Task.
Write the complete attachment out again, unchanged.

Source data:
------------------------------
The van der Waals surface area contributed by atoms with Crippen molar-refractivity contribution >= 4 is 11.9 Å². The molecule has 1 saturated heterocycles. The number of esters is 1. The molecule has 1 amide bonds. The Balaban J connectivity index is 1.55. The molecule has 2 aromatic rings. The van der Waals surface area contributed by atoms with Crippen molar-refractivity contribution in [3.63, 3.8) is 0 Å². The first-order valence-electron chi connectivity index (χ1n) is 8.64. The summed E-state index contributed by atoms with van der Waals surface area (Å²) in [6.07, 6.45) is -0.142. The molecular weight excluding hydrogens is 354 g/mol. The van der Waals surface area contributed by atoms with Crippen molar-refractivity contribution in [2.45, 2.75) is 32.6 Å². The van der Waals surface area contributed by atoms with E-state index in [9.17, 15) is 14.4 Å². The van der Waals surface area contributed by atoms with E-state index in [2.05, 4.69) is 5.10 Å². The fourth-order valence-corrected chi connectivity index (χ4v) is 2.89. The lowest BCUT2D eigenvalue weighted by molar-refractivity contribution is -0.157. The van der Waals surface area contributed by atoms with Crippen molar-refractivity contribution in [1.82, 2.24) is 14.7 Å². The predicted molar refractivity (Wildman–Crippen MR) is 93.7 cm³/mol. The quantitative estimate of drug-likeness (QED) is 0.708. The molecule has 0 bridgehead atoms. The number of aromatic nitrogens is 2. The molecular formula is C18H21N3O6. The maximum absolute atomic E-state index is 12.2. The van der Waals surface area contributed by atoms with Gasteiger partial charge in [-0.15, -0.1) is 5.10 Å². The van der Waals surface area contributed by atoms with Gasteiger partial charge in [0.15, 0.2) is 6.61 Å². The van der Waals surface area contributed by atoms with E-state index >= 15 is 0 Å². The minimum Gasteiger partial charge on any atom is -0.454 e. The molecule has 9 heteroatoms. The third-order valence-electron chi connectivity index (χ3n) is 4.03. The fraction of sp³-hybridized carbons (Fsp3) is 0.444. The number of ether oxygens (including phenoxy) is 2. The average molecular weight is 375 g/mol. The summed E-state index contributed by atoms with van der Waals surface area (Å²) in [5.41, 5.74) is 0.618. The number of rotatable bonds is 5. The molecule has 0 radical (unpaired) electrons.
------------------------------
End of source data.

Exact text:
The van der Waals surface area contributed by atoms with Crippen molar-refractivity contribution >= 4 is 11.9 Å². The molecule has 1 saturated heterocycles. The number of esters is 1. The molecule has 1 amide bonds. The Balaban J connectivity index is 1.55. The molecule has 2 aromatic rings. The van der Waals surface area contributed by atoms with Crippen molar-refractivity contribution in [3.63, 3.8) is 0 Å². The first-order valence-electron chi connectivity index (χ1n) is 8.64. The summed E-state index contributed by atoms with van der Waals surface area (Å²) in [6.07, 6.45) is -0.142. The molecular weight excluding hydrogens is 354 g/mol. The van der Waals surface area contributed by atoms with Crippen molar-refractivity contribution in [2.45, 2.75) is 32.6 Å². The van der Waals surface area contributed by atoms with E-state index in [9.17, 15) is 14.4 Å². The van der Waals surface area contributed by atoms with E-state index in [2.05, 4.69) is 5.10 Å². The fourth-order valence-corrected chi connectivity index (χ4v) is 2.89. The lowest BCUT2D eigenvalue weighted by molar-refractivity contribution is -0.157. The van der Waals surface area contributed by atoms with Crippen molar-refractivity contribution in [1.82, 2.24) is 14.7 Å². The predicted molar refractivity (Wildman–Crippen MR) is 93.7 cm³/mol. The quantitative estimate of drug-likeness (QED) is 0.708. The molecule has 0 bridgehead atoms. The number of aromatic nitrogens is 2. The molecular formula is C18H21N3O6. The maximum absolute atomic E-state index is 12.2. The van der Waals surface area contributed by atoms with Gasteiger partial charge in [-0.15, -0.1) is 5.10 Å². The van der Waals surface area contributed by atoms with Gasteiger partial charge in [0.15, 0.2) is 6.61 Å². The van der Waals surface area contributed by atoms with E-state index >= 15 is 0 Å². The minimum Gasteiger partial charge on any atom is -0.454 e. The molecule has 9 heteroatoms. The third-order valence-electron chi connectivity index (χ3n) is 4.03. The fraction of sp³-hybridized carbons (Fsp3) is 0.444. The number of ether oxygens (including phenoxy) is 2. The average molecular weight is 375 g/mol. The summed E-state index contributed by atoms with van der Waals surface area (Å²) in [5.41, 5.74) is 0.618. The number of rotatable bonds is 5. The molecule has 0 radical (unpaired) electrons.